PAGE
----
Ask someone how they’re doing, and odds are good that the reply you’ll get is “busy!”. Busy does not equal productive, just ask any hamster running on their exercise wheel. This article digs into Parkinson’s Law and the natural tendency for a task to be stretched to fill time. Also included in this article are 6 specific techniques designed to help you become more efficient in managing your day. Consider this spring cleaning for your schedule!
Hey there… how’s everything going? That, or some version of it, is a fairly common question that we likely get asked often. Whether it’s a casual chat with friends or while we wait for stragglers to show up for a Zoom meeting, the question serves double duty as a greeting and a proven conversation starter. While the opening line may be somewhat predictable, the response is even more consistent: Busy. Or perhaps, super busy. Maybe the person you ask even breaks out the big guns and hits you with both barrels: CRAZY busy. Boom…enough said. We get it because we too are crazy busy and can relate! It’s a universal language that we are all fluent in, but it’s definitely a language we can unlearn. (As a fun experiment over the next week, keep a running mental tab how many times you hear someone describe their life as some variation of busy.)
This is the part where some law-breaking can serve us well. In particular, this law is one you may not even know by name, but you’re almost sure to be familiar with its effects.
Parkinson’s Law states that the amount of work expands to fill the time available for its completion. The name comes from the British author, Cyril Parkinson, who studied and first wrote about it in 1955. Cyril was a bit of a subject matter expert, having worked in the British Civil Service bureaucracy. His experiences and research consistently showed that if an employee had a deadline of a week to do a task, then one way or another, it would not be completed any sooner than the maximum allotted time. That held true even if it was something that should only take a day to complete.
In Cyril’s workplace setting the logic is easy to understand. There was no incentive for an individual employee to finish their task sooner than required. Doing so would only result in more work being assigned while simultaneously decreasing popularity amongst coworkers who were stretching assignments as long as possible to minimize effort. That reasoning may have worked well in that particular setting, but it isn’t doing us any favors in our personal life.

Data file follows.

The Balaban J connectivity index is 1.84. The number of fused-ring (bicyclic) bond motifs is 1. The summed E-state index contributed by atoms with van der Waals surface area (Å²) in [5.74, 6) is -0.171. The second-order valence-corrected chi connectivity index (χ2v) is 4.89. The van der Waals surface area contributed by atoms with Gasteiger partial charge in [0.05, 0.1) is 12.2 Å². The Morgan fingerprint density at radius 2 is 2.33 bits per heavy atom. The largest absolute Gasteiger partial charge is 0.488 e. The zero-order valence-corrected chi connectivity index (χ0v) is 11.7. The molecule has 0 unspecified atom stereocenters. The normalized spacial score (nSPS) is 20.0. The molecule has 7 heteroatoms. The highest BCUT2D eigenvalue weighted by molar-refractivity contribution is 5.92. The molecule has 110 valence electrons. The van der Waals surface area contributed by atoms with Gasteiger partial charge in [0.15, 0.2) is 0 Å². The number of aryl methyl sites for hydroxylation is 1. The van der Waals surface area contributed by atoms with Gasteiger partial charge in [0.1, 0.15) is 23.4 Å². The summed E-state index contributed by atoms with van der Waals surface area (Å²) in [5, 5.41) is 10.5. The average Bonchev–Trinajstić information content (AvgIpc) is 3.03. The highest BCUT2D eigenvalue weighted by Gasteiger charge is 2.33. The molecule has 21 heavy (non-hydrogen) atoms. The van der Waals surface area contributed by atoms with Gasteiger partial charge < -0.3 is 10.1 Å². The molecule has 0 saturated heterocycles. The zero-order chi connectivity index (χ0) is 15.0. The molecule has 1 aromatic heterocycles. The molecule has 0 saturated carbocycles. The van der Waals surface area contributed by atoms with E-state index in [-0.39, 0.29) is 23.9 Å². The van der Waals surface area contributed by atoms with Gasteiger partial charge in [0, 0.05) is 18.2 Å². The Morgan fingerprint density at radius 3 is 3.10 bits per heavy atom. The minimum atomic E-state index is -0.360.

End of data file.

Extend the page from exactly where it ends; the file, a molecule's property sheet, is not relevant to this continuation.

Productivity and procrastination go hand-in-hand with Parkinson’s Law, and the 1st step in increasing the former while decreasing the latter is focusing your awareness of how this time creep is taking place in your own life. Curtailing that tendency to letting tasks stretch out to longer than they should give us a life management technique that rewards us with something we all tend to be chronically short on, which of course is time.
This topic is fresh in my mind as I have had a couple of conversations this week with people struggling to find time to pursue their New Year’s goals during the first two weeks of 2021. That by itself wouldn’t be noteworthy; often, there are launchpad delays with new endeavors. The real significance to this time scarcity is that these people I was speaking with can easily recall that only a few short months ago, they had more extra time than they could ever remember having! Of the many changes Covid-19 brought in 2020, a windfall of spare time was one of the developments for many people. Some of the reasons include the daily commute to the office being eliminated with working remotely. Social events, after-work happy hours, restaurants, or meetings for associations or clubs, kids activities (and the transport or volunteering) for school or sports all stopped except for the virtual versions. Normal weekend activities were curtailed or eliminated. All of these changes resulted in many of us having this newfound extra time, but ten months later it seems that in many cases, we feel like we are as busy as ever. And just like that, we have Parkinson’s Law at work.
Simply put, the amount of time to do something takes longer if we allow it to. For example, in the ‘old days’ of pre-March 2020, if we needed to clean out the garage, we would get it done on one Saturday because that’s the only free time we had available to do it. With extra weekend time, that same task may have been attempted on three separate Saturdays, and it’s still not finished. Obviously, the garage size didn’t expand; our approach to how we manage the job has changed.
I’ll pause here to say that if you’re OK with that, then more power to you. You could easily make the case that you are perfectly content with stretching out tasks on the to-do list during these strange times because, frankly, what’s the rush? It’s not like there are a million other things to do on the weekends. I can appreciate that, and I’m not trying to dissuade you from that mindset if you’re fine with how that’s working out.